With a son in school and a mortgaged home, the hydrogeologist has abandoned attempts to work out of state and is hoping to eventually find consulting work. Some former Yucca contractors also are in a catch-22, he said: They cannot find jobs in Nevada, but they also cannot sell their homes to move elsewhere.
One subcontracted employee said he accepted a job out of state only to realize that he could not afford to take it. His stepson was in school, his house under mortgage and his finances insufficient to support two households. But by refusing the job, he said, he now cannot collect unemployment.
"This, however, makes my situation only slightly worse than the rest of my subcontractor colleagues, who will now have to get by on $1,600 per month while looking for work in a state with one of the highest (if not the highest) unemployment rates in the nation," he wrote in an e-mail. "Needless to say, in a state whose job market is dominated by casino, hospitality, and service-sector jobs, your typical Yucca Mountain Project scientist or engineer will have very few job prospects."
The divide between federal employees and contracted employees is wide, he said. While DOE employees were offered early retirement, new jobs and relocation allowances, contractors were "unceremoniously laid off with little or no job placement assistance," he said.
Reid has maintained that Yucca Mountain would have a negative effect on Las Vegas' safety and tourism in the long run. A longtime opponent of the project, he hopes Nevada instead develops a renewable energy industry that provides more jobs. He has also requested that the Government Accountability Office look into alternative uses for the Yucca site.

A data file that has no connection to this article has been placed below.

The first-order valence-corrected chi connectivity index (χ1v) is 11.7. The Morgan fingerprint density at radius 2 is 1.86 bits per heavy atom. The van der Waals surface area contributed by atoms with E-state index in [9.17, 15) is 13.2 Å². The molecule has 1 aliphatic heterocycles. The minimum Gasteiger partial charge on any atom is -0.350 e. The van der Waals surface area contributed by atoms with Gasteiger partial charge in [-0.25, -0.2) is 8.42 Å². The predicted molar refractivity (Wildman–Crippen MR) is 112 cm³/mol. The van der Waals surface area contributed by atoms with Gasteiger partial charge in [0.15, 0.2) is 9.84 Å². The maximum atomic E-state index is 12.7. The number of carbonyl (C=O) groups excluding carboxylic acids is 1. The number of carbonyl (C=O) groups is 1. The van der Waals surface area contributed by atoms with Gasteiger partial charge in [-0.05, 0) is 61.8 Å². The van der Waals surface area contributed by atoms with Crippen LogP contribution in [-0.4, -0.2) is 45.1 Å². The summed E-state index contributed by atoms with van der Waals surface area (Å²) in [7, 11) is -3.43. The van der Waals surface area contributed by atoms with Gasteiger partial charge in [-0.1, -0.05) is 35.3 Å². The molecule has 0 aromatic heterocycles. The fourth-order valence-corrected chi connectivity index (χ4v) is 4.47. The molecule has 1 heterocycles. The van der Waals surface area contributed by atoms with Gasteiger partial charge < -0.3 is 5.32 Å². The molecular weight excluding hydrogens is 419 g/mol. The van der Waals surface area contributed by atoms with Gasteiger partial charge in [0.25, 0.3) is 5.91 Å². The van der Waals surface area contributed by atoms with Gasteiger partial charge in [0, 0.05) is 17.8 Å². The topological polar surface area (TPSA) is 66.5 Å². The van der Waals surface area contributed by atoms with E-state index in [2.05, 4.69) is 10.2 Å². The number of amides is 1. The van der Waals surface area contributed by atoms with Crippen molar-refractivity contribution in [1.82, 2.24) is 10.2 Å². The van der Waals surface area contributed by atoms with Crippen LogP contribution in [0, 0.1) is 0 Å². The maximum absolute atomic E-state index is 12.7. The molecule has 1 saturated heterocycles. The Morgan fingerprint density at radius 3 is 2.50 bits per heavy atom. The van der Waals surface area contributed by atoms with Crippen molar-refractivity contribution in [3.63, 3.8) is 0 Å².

Most of the Yucca layoffs, meanwhile, occurred a couple of years ago, when DOE downsized its in-house and contracted staff as it shifted its focus solely to filing a license application to the Nuclear Regulatory Commission for construction. The employees who were left felt relatively secure because of their part in the licensing process.
However, DOE pulled its license application in March, eliminating the need for those jobs. The move has spawned several lawsuits from states and entities claiming that the withdrawal violates federal laws, but DOE has nevertheless continued its preparations in closing down the site. Of about 600 employees left, about 400 were contractors.
Some contracted employees have fared better than others. Many scientists working directly for Sandia National Laboratories -- rather than one of its subcontractors -- were offered jobs at other sites. Sandia officials did not respond to a request for comment by deadline, but several former contractors said the job offers were not a cure-all. Many were tethered to their Nevada homes, forcing some Sandia employees to leave their families in Las Vegas and fly home to see them.
The Yucca project's management contractor, U.S.A. Repository Services, will also not be losing its contract, according to an April affidavit filed in response to Washington state's lawsuit. But with little work remaining, it is unclear how many of USA-RS's 100 Yucca employees retained jobs. The company did not return calls requesting comment.